Last year there were 150 deer donated which provided a lot of snack sticks for school children. Ritter said he would love to see at least 250 deer harvested this year to take care of the children’s snack stick program.
Noles praised helpers and asked hunters to help keep the Village clean
Noles thank everyone but most especially his committee members as well as the Arkansas Bowhunters Association. The committee helpers are Bruce Caverly, Anne Shears, Dan Webb, Tom Impellizzeri, and Paula Lane. Noles also gave special thanks to Meeker, Crawford, Ritter, Chief Jason Miller, and Lieutenant Zach Sykora both of the Hot Springs Village Fire Department. Noles said, “the goal this year is for Ronnie Ritter to call me and say, ‘hey, we’ve got to stop.'”
Noles said the rules changed this year and HSV Property Owners are allowed to hunt until January 31, 2021. The hunt for nonmembers will end on December 31. You are allowed two weeks to remove your equipment. (Equipment consists of deer stands, feeders, and cameras.)
Noles said, “we have a beautiful community with a beautiful forest and we want to keep it that way…We ask that you please pick up after yourself.”
Manager Noles generously provided a delicious pizza lunch for the HSVPOA Common Property, Forest and Wildlife Committee, and the Arkansas Bow Hunters Association after the event was over.
Sykora talked about courtesy and his hunting accident
Sykora asked the hunters to be courteous of each other. There are plenty of areas in the Village to hunt. Sykora said, “We can do a lot of good with this hunt and the Hunters Feeding the Hungry Program.”
Sykora also spoke about the hunting accident he had last year. He fell out of a tree during the Urban Deer Hunt and, “by the grace of God I am here with you today, able to talk about it.” Sykora cautioned the hunters about being safe so they are not hurt. “I tied off but for some reason, that morning I did not tie onto my lifeline. I just climbed the tree.” When he was packing to leave, his cable broke. It was a freak accident. He fell 25 feet and suffered many broken bones and a collapsed lung. With obvious emotion in his voice, Zach explained, “The medic was a good friend of mine that I work with. He said, ‘Zach, honestly, if you had been there another 30 minutes, you probably would have died from suffocation from the pressure of your chest cavity.'” In spite of poor cell reception, Zach was able to telephone his wife and gasp, “help!”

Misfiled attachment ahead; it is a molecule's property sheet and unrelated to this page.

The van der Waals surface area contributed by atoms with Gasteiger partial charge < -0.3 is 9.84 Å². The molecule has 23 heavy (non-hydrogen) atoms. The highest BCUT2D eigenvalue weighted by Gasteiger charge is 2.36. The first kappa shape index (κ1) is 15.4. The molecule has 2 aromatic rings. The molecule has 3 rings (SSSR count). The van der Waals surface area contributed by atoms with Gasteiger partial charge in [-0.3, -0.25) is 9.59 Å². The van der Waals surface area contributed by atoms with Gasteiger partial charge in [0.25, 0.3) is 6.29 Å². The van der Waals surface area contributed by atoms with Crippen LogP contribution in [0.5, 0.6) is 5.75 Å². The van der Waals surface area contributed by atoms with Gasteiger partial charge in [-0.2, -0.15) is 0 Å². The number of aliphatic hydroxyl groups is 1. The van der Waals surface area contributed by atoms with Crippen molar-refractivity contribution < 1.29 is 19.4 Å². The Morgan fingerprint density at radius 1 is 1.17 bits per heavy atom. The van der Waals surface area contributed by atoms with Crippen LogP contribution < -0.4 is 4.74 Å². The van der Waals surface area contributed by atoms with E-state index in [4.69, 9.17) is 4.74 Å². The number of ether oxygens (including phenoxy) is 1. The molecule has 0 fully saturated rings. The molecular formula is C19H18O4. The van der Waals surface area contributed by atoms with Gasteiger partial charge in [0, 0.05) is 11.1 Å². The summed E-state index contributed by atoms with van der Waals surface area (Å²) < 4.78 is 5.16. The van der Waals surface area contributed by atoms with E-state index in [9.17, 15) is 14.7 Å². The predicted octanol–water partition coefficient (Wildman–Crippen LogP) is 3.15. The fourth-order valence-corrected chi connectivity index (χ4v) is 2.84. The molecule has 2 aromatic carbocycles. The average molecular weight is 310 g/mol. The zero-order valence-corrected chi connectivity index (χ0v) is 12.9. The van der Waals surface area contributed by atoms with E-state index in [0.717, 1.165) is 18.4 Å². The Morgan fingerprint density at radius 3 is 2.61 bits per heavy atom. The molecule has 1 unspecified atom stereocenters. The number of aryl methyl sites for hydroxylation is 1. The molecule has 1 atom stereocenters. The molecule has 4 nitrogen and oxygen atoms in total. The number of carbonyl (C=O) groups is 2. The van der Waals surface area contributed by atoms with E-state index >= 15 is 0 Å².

About Arkansas Hunters Feeding the Hungry:
“Arkansas Hunters Feeding the Hungry (AHFH) is a community-minded program that provides venison and other wild game to those in need. Organizations, businesses, and churches of many denominations have joined hunters to transform an abundant white-tailed deer population into a renewable food source for the hungry.”
“With the growing number of deer in Arkansas and very liberal bag limits hunters can make a real difference in helping feeding agencies across the state. Feeding agencies have a difficult time obtaining meat or protein and that’s where you can help. We provide the deer burger at “no cost” to the agencies but do have to raise money to pay for processing costs.”
We would like to thank everyone involved in this massive effort. It was well organized.
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By Cheryl Dowden, August 11, 2020